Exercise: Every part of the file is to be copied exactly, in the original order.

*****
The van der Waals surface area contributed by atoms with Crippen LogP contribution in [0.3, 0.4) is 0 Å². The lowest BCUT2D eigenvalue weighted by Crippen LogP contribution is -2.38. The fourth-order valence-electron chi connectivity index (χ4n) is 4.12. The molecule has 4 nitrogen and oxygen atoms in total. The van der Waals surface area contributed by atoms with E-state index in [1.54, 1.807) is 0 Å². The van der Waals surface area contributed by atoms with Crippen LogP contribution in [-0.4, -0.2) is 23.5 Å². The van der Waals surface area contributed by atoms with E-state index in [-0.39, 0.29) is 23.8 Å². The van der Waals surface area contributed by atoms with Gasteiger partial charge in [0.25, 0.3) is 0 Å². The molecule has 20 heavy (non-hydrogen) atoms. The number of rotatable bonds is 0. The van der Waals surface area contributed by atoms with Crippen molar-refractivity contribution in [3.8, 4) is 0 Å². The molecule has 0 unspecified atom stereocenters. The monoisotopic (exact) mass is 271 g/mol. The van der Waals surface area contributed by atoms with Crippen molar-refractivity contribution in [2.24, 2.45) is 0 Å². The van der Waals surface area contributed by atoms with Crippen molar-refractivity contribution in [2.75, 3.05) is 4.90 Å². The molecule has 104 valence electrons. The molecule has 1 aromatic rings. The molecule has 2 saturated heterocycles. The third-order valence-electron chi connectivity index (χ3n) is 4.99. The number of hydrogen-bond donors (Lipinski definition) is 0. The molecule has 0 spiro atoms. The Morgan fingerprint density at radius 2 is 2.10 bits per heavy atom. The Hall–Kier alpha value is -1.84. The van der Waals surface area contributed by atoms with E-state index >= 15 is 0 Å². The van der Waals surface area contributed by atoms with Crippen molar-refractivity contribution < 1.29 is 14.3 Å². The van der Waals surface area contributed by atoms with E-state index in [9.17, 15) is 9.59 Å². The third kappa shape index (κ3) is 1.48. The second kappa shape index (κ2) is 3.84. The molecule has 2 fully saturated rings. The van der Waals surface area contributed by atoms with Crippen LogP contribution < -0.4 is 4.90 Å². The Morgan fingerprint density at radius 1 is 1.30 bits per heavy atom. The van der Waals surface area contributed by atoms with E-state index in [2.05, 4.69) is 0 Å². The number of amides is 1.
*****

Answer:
The van der Waals surface area contributed by atoms with Crippen LogP contribution in [0.3, 0.4) is 0 Å². The lowest BCUT2D eigenvalue weighted by Crippen LogP contribution is -2.38. The fourth-order valence-electron chi connectivity index (χ4n) is 4.12. The molecule has 4 nitrogen and oxygen atoms in total. The van der Waals surface area contributed by atoms with E-state index in [1.54, 1.807) is 0 Å². The van der Waals surface area contributed by atoms with Crippen LogP contribution in [-0.4, -0.2) is 23.5 Å². The van der Waals surface area contributed by atoms with E-state index in [-0.39, 0.29) is 23.8 Å². The van der Waals surface area contributed by atoms with Gasteiger partial charge in [0.25, 0.3) is 0 Å². The molecule has 20 heavy (non-hydrogen) atoms. The number of rotatable bonds is 0. The van der Waals surface area contributed by atoms with Crippen molar-refractivity contribution in [3.8, 4) is 0 Å². The molecule has 0 unspecified atom stereocenters. The monoisotopic (exact) mass is 271 g/mol. The van der Waals surface area contributed by atoms with Crippen molar-refractivity contribution in [2.24, 2.45) is 0 Å². The van der Waals surface area contributed by atoms with Crippen molar-refractivity contribution in [2.75, 3.05) is 4.90 Å². The molecule has 104 valence electrons. The molecule has 1 aromatic rings. The molecule has 2 saturated heterocycles. The third-order valence-electron chi connectivity index (χ3n) is 4.99. The number of hydrogen-bond donors (Lipinski definition) is 0. The molecule has 0 spiro atoms. The Morgan fingerprint density at radius 2 is 2.10 bits per heavy atom. The Hall–Kier alpha value is -1.84. The van der Waals surface area contributed by atoms with E-state index >= 15 is 0 Å². The van der Waals surface area contributed by atoms with Crippen molar-refractivity contribution < 1.29 is 14.3 Å². The van der Waals surface area contributed by atoms with E-state index in [9.17, 15) is 9.59 Å². The third kappa shape index (κ3) is 1.48. The second kappa shape index (κ2) is 3.84. The molecule has 2 fully saturated rings. The van der Waals surface area contributed by atoms with Crippen LogP contribution < -0.4 is 4.90 Å². The Morgan fingerprint density at radius 1 is 1.30 bits per heavy atom. The van der Waals surface area contributed by atoms with E-state index in [2.05, 4.69) is 0 Å². The number of amides is 1.